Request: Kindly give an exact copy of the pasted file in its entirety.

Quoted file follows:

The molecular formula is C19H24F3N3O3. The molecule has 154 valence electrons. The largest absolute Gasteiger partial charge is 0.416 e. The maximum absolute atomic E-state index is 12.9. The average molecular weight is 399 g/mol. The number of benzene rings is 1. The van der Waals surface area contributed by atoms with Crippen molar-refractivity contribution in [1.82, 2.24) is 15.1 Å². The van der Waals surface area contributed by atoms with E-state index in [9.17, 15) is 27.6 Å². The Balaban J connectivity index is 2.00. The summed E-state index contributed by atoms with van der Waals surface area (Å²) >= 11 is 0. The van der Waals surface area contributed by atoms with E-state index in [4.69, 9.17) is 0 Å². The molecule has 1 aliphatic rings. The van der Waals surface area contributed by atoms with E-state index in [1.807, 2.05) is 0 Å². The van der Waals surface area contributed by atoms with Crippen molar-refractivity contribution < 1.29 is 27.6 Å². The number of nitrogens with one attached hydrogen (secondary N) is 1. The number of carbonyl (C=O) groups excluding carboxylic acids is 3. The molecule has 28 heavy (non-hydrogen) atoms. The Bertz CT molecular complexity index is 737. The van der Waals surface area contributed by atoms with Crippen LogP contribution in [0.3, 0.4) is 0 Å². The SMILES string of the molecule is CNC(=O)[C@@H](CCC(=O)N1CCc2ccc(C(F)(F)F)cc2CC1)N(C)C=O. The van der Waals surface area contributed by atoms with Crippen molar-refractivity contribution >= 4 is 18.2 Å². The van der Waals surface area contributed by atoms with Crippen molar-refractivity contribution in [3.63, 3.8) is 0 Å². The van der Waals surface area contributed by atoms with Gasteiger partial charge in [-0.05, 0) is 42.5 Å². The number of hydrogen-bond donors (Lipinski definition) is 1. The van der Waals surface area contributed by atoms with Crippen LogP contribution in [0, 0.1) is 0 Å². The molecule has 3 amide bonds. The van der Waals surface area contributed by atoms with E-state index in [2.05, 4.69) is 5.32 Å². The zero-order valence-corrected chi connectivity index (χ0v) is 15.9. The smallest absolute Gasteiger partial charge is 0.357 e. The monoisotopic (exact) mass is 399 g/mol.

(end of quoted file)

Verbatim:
The molecular formula is C19H24F3N3O3. The molecule has 154 valence electrons. The largest absolute Gasteiger partial charge is 0.416 e. The maximum absolute atomic E-state index is 12.9. The average molecular weight is 399 g/mol. The number of benzene rings is 1. The van der Waals surface area contributed by atoms with Crippen molar-refractivity contribution in [1.82, 2.24) is 15.1 Å². The van der Waals surface area contributed by atoms with E-state index in [9.17, 15) is 27.6 Å². The Balaban J connectivity index is 2.00. The summed E-state index contributed by atoms with van der Waals surface area (Å²) >= 11 is 0. The van der Waals surface area contributed by atoms with E-state index in [4.69, 9.17) is 0 Å². The molecule has 1 aliphatic rings. The van der Waals surface area contributed by atoms with E-state index in [1.807, 2.05) is 0 Å². The van der Waals surface area contributed by atoms with Crippen molar-refractivity contribution < 1.29 is 27.6 Å². The number of nitrogens with one attached hydrogen (secondary N) is 1. The number of carbonyl (C=O) groups excluding carboxylic acids is 3. The molecule has 28 heavy (non-hydrogen) atoms. The Bertz CT molecular complexity index is 737. The van der Waals surface area contributed by atoms with Crippen LogP contribution in [0.3, 0.4) is 0 Å². The SMILES string of the molecule is CNC(=O)[C@@H](CCC(=O)N1CCc2ccc(C(F)(F)F)cc2CC1)N(C)C=O. The van der Waals surface area contributed by atoms with Crippen molar-refractivity contribution >= 4 is 18.2 Å². The van der Waals surface area contributed by atoms with Crippen molar-refractivity contribution in [3.63, 3.8) is 0 Å². The van der Waals surface area contributed by atoms with Gasteiger partial charge in [-0.05, 0) is 42.5 Å². The number of hydrogen-bond donors (Lipinski definition) is 1. The van der Waals surface area contributed by atoms with Crippen LogP contribution in [0, 0.1) is 0 Å². The molecule has 3 amide bonds. The van der Waals surface area contributed by atoms with E-state index in [2.05, 4.69) is 5.32 Å². The zero-order valence-corrected chi connectivity index (χ0v) is 15.9. The smallest absolute Gasteiger partial charge is 0.357 e. The monoisotopic (exact) mass is 399 g/mol.